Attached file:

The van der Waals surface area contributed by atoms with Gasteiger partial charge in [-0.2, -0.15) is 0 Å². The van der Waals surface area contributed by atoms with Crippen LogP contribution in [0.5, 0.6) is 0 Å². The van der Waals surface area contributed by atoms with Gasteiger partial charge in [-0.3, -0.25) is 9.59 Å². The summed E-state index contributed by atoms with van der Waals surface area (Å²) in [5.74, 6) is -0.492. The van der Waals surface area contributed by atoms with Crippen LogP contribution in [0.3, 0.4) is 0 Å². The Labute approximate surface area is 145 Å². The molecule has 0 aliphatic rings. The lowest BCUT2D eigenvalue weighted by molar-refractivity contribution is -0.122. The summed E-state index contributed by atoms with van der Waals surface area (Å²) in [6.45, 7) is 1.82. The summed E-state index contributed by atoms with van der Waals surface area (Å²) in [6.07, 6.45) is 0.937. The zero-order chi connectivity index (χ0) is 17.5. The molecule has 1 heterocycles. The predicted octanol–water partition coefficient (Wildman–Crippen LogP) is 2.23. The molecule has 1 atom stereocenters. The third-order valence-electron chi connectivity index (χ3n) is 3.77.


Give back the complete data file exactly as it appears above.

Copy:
The van der Waals surface area contributed by atoms with Gasteiger partial charge in [-0.2, -0.15) is 0 Å². The van der Waals surface area contributed by atoms with Crippen LogP contribution in [0.5, 0.6) is 0 Å². The van der Waals surface area contributed by atoms with Gasteiger partial charge in [-0.3, -0.25) is 9.59 Å². The summed E-state index contributed by atoms with van der Waals surface area (Å²) in [5.74, 6) is -0.492. The van der Waals surface area contributed by atoms with Crippen LogP contribution in [0.3, 0.4) is 0 Å². The Labute approximate surface area is 145 Å². The molecule has 0 aliphatic rings. The lowest BCUT2D eigenvalue weighted by molar-refractivity contribution is -0.122. The summed E-state index contributed by atoms with van der Waals surface area (Å²) in [6.45, 7) is 1.82. The summed E-state index contributed by atoms with van der Waals surface area (Å²) in [6.07, 6.45) is 0.937. The zero-order chi connectivity index (χ0) is 17.5. The molecule has 1 heterocycles. The predicted octanol–water partition coefficient (Wildman–Crippen LogP) is 2.23. The molecule has 1 atom stereocenters. The third-order valence-electron chi connectivity index (χ3n) is 3.77.